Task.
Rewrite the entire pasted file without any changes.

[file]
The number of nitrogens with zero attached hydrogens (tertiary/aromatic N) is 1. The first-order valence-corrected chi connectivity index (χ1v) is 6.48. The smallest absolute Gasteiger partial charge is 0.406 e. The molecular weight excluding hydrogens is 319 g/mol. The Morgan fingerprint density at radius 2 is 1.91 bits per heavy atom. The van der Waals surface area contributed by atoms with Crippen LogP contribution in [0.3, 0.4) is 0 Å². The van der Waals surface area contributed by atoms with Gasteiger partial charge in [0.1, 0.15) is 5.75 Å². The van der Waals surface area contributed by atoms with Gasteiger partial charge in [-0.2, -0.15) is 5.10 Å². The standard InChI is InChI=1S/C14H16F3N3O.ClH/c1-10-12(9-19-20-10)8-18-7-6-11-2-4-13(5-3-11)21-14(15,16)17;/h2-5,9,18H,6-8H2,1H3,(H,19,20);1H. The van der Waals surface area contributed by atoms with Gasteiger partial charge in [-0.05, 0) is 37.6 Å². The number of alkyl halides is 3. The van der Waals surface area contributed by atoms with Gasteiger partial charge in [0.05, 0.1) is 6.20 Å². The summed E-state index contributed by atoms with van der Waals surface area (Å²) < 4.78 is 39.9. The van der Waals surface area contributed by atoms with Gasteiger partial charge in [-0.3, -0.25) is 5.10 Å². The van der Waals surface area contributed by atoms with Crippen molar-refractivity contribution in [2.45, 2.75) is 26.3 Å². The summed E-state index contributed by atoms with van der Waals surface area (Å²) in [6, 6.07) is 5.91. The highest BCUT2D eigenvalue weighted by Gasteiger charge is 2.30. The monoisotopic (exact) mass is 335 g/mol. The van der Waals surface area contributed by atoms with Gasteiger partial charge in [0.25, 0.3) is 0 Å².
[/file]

The number of nitrogens with zero attached hydrogens (tertiary/aromatic N) is 1. The first-order valence-corrected chi connectivity index (χ1v) is 6.48. The smallest absolute Gasteiger partial charge is 0.406 e. The molecular weight excluding hydrogens is 319 g/mol. The Morgan fingerprint density at radius 2 is 1.91 bits per heavy atom. The van der Waals surface area contributed by atoms with Crippen LogP contribution in [0.3, 0.4) is 0 Å². The van der Waals surface area contributed by atoms with Gasteiger partial charge in [0.1, 0.15) is 5.75 Å². The van der Waals surface area contributed by atoms with Gasteiger partial charge in [-0.2, -0.15) is 5.10 Å². The standard InChI is InChI=1S/C14H16F3N3O.ClH/c1-10-12(9-19-20-10)8-18-7-6-11-2-4-13(5-3-11)21-14(15,16)17;/h2-5,9,18H,6-8H2,1H3,(H,19,20);1H. The van der Waals surface area contributed by atoms with Gasteiger partial charge in [-0.05, 0) is 37.6 Å². The number of alkyl halides is 3. The van der Waals surface area contributed by atoms with Gasteiger partial charge in [0.05, 0.1) is 6.20 Å². The summed E-state index contributed by atoms with van der Waals surface area (Å²) < 4.78 is 39.9. The van der Waals surface area contributed by atoms with Gasteiger partial charge in [-0.3, -0.25) is 5.10 Å². The van der Waals surface area contributed by atoms with Crippen molar-refractivity contribution in [2.45, 2.75) is 26.3 Å². The summed E-state index contributed by atoms with van der Waals surface area (Å²) in [6, 6.07) is 5.91. The highest BCUT2D eigenvalue weighted by Gasteiger charge is 2.30. The monoisotopic (exact) mass is 335 g/mol. The van der Waals surface area contributed by atoms with Gasteiger partial charge in [0.25, 0.3) is 0 Å².